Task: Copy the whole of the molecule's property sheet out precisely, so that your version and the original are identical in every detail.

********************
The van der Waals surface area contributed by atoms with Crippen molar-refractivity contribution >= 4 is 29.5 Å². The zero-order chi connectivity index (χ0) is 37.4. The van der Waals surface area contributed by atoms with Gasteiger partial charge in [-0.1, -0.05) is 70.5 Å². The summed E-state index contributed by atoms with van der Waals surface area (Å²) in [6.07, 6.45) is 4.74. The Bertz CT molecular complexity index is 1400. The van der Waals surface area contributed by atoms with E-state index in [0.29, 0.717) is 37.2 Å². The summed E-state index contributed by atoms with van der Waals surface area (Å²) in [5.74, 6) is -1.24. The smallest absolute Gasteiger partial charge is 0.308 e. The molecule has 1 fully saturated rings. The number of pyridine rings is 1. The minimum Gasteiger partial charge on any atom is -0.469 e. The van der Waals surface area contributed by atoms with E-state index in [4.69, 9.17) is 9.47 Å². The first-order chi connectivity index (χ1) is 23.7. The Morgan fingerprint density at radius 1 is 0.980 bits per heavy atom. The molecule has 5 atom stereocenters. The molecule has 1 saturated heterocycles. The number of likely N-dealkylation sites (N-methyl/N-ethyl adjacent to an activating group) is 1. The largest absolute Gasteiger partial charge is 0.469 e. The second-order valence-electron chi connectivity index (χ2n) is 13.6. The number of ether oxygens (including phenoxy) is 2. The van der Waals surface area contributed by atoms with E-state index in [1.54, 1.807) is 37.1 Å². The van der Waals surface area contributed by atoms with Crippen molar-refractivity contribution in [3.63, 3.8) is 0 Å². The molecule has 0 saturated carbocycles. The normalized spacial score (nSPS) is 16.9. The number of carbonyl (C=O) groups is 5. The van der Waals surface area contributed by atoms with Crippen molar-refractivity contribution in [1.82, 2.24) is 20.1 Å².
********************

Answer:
The van der Waals surface area contributed by atoms with Crippen molar-refractivity contribution >= 4 is 29.5 Å². The zero-order chi connectivity index (χ0) is 37.4. The van der Waals surface area contributed by atoms with Gasteiger partial charge in [-0.1, -0.05) is 70.5 Å². The summed E-state index contributed by atoms with van der Waals surface area (Å²) in [6.07, 6.45) is 4.74. The Bertz CT molecular complexity index is 1400. The van der Waals surface area contributed by atoms with E-state index in [0.29, 0.717) is 37.2 Å². The summed E-state index contributed by atoms with van der Waals surface area (Å²) in [5.74, 6) is -1.24. The smallest absolute Gasteiger partial charge is 0.308 e. The molecule has 1 fully saturated rings. The number of pyridine rings is 1. The minimum Gasteiger partial charge on any atom is -0.469 e. The van der Waals surface area contributed by atoms with E-state index in [4.69, 9.17) is 9.47 Å². The first-order chi connectivity index (χ1) is 23.7. The Morgan fingerprint density at radius 1 is 0.980 bits per heavy atom. The molecule has 5 atom stereocenters. The molecule has 1 saturated heterocycles. The number of likely N-dealkylation sites (N-methyl/N-ethyl adjacent to an activating group) is 1. The largest absolute Gasteiger partial charge is 0.469 e. The second-order valence-electron chi connectivity index (χ2n) is 13.6. The number of ether oxygens (including phenoxy) is 2. The van der Waals surface area contributed by atoms with E-state index in [1.54, 1.807) is 37.1 Å². The van der Waals surface area contributed by atoms with Crippen molar-refractivity contribution in [3.63, 3.8) is 0 Å². The molecule has 0 saturated carbocycles. The normalized spacial score (nSPS) is 16.9. The number of carbonyl (C=O) groups is 5. The van der Waals surface area contributed by atoms with Crippen molar-refractivity contribution in [1.82, 2.24) is 20.1 Å².